Read more...

Labor Update Bulletin #80 (02/2020)

labor bulletin 2018This bulletin contains information on law changes, government discussions, court decisions, and other labor issues in Japan.

We hope that some of this information will also be of interest to activists, supporters of the General Union, and those who want to know more about labor issues in general in Japan.

Read more...

Labor Update Bulletin #79 (01/2020)

labor bulletin 2018This bulletin contains information on law changes, government discussions, court decisions, and other labor issues in Japan.

We hope that some of this information will also be of interest to activists, supporters of the General Union, and those who want to know more about labor issues in general in Japan.

Read more...

How To (Legally) Engage In Additional Work In Japan (FAQ)

If you live and work in Japan, you might find that your salary isn't always enough to make ends meet. Sure, you might be keeping the lights on every month, but perhaps there isn't much left over to save for a rainy day.

In these situations, a second (or third) job might seem to be the ideal solution: you have time; you need money; why not get do more work?

How do you engage in additional employment without running into trouble with the immigration office or your main place of work (and affecting your renewal chances)?

Read more...

Abe Government Attempts to Smash Labor Union in Kansai

From the Shingetsu News Agency (27 January, 2020)

In December, Yoichi Take of Kan'nama Union, and General Union officers and an interpreter met the Shingetsu News Agency for an interview.  

SNA (Tokyo) — Largely ignored by the mainstream media, the Abe government has been engaged for several years in one of the most aggressive and unconstitutional efforts to smash a small industrial labor union in Japan’s Kansai region, including mass arrests of union members.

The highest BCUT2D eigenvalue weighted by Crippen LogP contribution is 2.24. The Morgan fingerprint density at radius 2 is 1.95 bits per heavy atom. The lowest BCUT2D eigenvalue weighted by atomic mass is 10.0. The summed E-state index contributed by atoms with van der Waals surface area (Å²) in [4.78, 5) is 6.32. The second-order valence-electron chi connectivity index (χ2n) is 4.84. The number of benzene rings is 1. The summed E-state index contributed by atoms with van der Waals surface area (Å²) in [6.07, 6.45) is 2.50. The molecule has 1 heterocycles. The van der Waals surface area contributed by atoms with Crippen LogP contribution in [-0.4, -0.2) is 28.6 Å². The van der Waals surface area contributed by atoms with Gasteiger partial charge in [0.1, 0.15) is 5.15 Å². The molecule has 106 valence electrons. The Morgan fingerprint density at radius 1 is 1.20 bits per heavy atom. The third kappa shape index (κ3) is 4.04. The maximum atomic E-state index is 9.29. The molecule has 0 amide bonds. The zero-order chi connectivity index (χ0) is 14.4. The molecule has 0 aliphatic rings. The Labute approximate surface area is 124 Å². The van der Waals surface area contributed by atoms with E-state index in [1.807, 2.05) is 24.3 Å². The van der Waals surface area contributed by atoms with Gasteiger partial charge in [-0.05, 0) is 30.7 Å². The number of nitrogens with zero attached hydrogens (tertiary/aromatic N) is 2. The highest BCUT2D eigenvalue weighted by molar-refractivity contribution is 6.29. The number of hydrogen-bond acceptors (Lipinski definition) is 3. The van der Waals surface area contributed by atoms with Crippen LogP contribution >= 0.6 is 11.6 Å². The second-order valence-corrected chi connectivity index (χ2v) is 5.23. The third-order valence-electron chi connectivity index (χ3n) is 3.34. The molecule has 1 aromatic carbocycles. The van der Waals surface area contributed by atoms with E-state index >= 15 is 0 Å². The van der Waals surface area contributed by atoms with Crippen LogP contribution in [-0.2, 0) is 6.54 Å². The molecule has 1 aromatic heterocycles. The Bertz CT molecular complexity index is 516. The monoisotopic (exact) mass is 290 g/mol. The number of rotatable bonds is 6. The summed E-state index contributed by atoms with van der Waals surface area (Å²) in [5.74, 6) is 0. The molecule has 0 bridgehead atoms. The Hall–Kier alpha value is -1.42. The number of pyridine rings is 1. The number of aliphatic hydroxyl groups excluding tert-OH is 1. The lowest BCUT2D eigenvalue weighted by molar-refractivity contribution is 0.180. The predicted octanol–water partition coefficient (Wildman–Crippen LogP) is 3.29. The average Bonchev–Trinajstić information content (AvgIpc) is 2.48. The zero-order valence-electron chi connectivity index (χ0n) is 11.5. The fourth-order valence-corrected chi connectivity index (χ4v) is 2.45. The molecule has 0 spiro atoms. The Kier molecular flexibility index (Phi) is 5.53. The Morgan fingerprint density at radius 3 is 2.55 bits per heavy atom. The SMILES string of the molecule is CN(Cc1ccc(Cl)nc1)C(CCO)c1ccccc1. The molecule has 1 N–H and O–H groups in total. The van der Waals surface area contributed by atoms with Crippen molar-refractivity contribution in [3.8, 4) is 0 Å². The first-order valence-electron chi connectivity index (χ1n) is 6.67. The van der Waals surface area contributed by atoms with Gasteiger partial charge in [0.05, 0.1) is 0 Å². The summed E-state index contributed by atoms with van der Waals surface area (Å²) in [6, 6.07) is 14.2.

The full name of the union in question is the Kansai District Ready-Mixed Concrete Branch of the All Japan Construction and Transport Workers Solidarity Union, but it sometimes goes by the shorter name "Kannama" for simplicity’s sake.

KEEP READING at the Shingetsu News Agency

Abe Government Attempts to Smash Labor Union in Kansai

From the Shingetsu News Agency - 27 January 2020

In December, Yoichi Take of Kan'nama Union, and General Union officers and an interpreter met the Shingetsu News Agency for an interview.  

------------------------------------

SNA (Tokyo) — Largely ignored by the mainstream media, the Abe government has been engaged for several years in one of the most aggressive and unconstitutional efforts to smash a small industrial labor union in Japan’s Kansai region, including mass arrests of union members.

The full name of the union in question is the Kansai District Ready-Mixed Concrete Branch of the All Japan Construction and Transport Workers Solidarity Union, but it sometimes goes by the shorter name “Kannama” for simplicity’s sake.

Kannama is among the minority of Japanese unions that is an industrial union, not the in-house union of a single company, and its members consist of workers inside ready-mixed concrete plants and the drivers of the concrete trucks who transport the wet concrete to construction sites throughout the Kansai region.

KEEP READING at the Shingetsu News Agency

 

Additional information